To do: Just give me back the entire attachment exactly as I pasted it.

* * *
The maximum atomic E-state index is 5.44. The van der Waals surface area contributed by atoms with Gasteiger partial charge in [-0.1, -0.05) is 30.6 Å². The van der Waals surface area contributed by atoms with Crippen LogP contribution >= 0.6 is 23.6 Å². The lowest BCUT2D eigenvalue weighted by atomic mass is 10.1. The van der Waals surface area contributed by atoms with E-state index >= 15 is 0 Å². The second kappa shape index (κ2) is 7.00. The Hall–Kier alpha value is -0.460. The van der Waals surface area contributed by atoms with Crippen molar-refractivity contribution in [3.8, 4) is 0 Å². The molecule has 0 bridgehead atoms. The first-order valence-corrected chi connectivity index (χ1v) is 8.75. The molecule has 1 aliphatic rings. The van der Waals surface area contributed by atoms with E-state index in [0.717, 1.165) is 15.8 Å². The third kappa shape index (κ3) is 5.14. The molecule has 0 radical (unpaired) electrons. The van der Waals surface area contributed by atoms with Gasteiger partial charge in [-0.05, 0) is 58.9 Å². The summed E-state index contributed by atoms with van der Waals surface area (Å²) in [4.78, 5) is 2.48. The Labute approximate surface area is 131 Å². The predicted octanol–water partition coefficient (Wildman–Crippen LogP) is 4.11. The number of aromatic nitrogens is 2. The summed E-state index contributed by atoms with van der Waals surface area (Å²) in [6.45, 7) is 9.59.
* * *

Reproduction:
The maximum atomic E-state index is 5.44. The van der Waals surface area contributed by atoms with Gasteiger partial charge in [-0.1, -0.05) is 30.6 Å². The van der Waals surface area contributed by atoms with Crippen LogP contribution >= 0.6 is 23.6 Å². The lowest BCUT2D eigenvalue weighted by atomic mass is 10.1. The van der Waals surface area contributed by atoms with E-state index >= 15 is 0 Å². The second kappa shape index (κ2) is 7.00. The Hall–Kier alpha value is -0.460. The van der Waals surface area contributed by atoms with Crippen molar-refractivity contribution in [3.8, 4) is 0 Å². The molecule has 0 bridgehead atoms. The first-order valence-corrected chi connectivity index (χ1v) is 8.75. The molecule has 1 aliphatic rings. The van der Waals surface area contributed by atoms with E-state index in [0.717, 1.165) is 15.8 Å². The third kappa shape index (κ3) is 5.14. The molecule has 0 radical (unpaired) electrons. The van der Waals surface area contributed by atoms with Gasteiger partial charge in [-0.05, 0) is 58.9 Å². The summed E-state index contributed by atoms with van der Waals surface area (Å²) in [4.78, 5) is 2.48. The Labute approximate surface area is 131 Å². The predicted octanol–water partition coefficient (Wildman–Crippen LogP) is 4.11. The number of aromatic nitrogens is 2. The summed E-state index contributed by atoms with van der Waals surface area (Å²) in [6.45, 7) is 9.59.